Gilead Sciences is no stranger to furious patients and advocates, many of whom have said over the years that the company puts shareholder interests over their own. Now, two patients allege that the drugmaker shelved better HIV treatments in favor of monopoly sales and at the detriment of their health.
Gilead's Viread, or tenofovir disoproxil fumarate (TDF), won FDA approval in 2001. The plaintiffs, California residents Michael Lujano and Jonathan Gary, allege that the company knew the compound carried serious health risks, but hid that info and secretly advanced research on better drugs.
Before those drugs, based on a less toxic compound, tenofovir alafenamide (TAF), would hit the market, Gilead released two drugs, Truvada and Atripla, each of which contained the original TDF. Lujano and Gary took those drugs for many years and are now suffering from osteopenia and osteoporosis. Gary additionally suffers from Fanconi syndrome.
The patients say Gilead concealed knowledge that TDF drugs carry kidney and bone risks. The company could have released Truvada and Atripla by incorporating a safer alternative, TAF, which it had been researching, but it held off instead. TAF drugs wouldn't come out for many more years.
"By holding on to its research and shelving TAF, Gilead could patent TAF separately and save it for development when their patent and exclusivity on TDF ran out, in twenty years," the lawsuit says.
Gilead previously defeated a lawsuit making similar claims brought by the AIDS Healthcare Foundation; that case is under appeal. In a motion to dismiss the previous suit, Gilead lawyers said the company had "no duty" to advance newer drugs "on any particular timetable."
It wasn't until Odefsey and Descovy came out in 2014 and 2016, respectively, that HIV patients were able to access TAF compounds. The plaintiffs allege that the drugmaker didn't release TAF earlier because it would have reduced the marketability of its patent-protected TDF drugs. Viread's patent protections ran out last year under a settlement with Teva; the deal includes confidential generic launch dates for Truvada and Atripla.
Gilead representatives didn't immediately respond to a request for comment.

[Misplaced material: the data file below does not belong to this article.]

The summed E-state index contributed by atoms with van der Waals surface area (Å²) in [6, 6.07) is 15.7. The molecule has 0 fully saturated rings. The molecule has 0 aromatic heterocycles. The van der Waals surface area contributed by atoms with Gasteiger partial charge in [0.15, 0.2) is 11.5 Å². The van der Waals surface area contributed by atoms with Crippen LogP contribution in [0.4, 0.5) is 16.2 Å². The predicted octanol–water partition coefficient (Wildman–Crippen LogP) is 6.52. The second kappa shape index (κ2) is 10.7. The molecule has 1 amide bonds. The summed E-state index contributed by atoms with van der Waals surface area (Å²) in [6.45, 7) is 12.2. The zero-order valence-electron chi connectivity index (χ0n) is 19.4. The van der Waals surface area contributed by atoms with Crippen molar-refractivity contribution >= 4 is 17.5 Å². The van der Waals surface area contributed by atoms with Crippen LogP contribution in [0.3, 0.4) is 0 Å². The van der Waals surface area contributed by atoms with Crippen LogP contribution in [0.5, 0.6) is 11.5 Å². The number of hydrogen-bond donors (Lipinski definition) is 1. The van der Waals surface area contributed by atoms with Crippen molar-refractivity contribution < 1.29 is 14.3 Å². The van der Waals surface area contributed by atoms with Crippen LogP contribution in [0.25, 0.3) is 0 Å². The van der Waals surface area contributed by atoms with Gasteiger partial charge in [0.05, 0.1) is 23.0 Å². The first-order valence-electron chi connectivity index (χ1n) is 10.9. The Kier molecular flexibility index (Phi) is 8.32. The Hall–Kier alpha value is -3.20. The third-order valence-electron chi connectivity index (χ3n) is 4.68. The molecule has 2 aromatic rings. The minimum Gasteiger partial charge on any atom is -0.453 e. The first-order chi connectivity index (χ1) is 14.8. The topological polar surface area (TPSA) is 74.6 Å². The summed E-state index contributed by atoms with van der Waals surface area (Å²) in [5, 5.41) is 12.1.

In 2004, Gilead's former CEO, John Martin, said the company was discontinuing TAF research, according to the suit. The suit calls that statement a "misrepresentation intended to mislead the purchasing public, including prescribing doctors and patients taking TDF, into continuing to prescribe and take TDF."
The company never actually discontinued the program, according to the plaintiffs. Between that statement in October 2004 and May 2005, the drugmaker applied for seven TAF patents, the suit says.
"By hiding research about TAF's superior safety profile and efficacy, and by continuing to downplay the risks associated with TDF, Gilead continued its scheme to mislead the public and maximize profits for TDF," the lawsuit states.
Lujano and Gary filed their lawsuit in Los Angeles Superior Court on Tuesday. They're asking for damages to "hold Gilead accountable for its malicious and profit-driven refusal to design Truvada and Atripla in a safe and effective manner." The plaintiffs filed a separate lawsuit asking for class action status, according to the LA Times.
It's not the first time Gilead has faced the allegations. The AIDS Healthcare Foundation fell short in its previous lawsuit alleging anticompetitive business practices. A judge found that, while Gilead may have delayed bringing TAF drugs to market, the foundation was unable to show “how the delay constituted unfair competition.” The decision is under appeal.
With the new lawsuit, the foundation and plaintiffs are making different claims. Lujano and Gary's suit alleges design defect and failure to warn, negligent product liability and breach of implied and express warranties. The foundation is supporting the plaintiffs in the new case.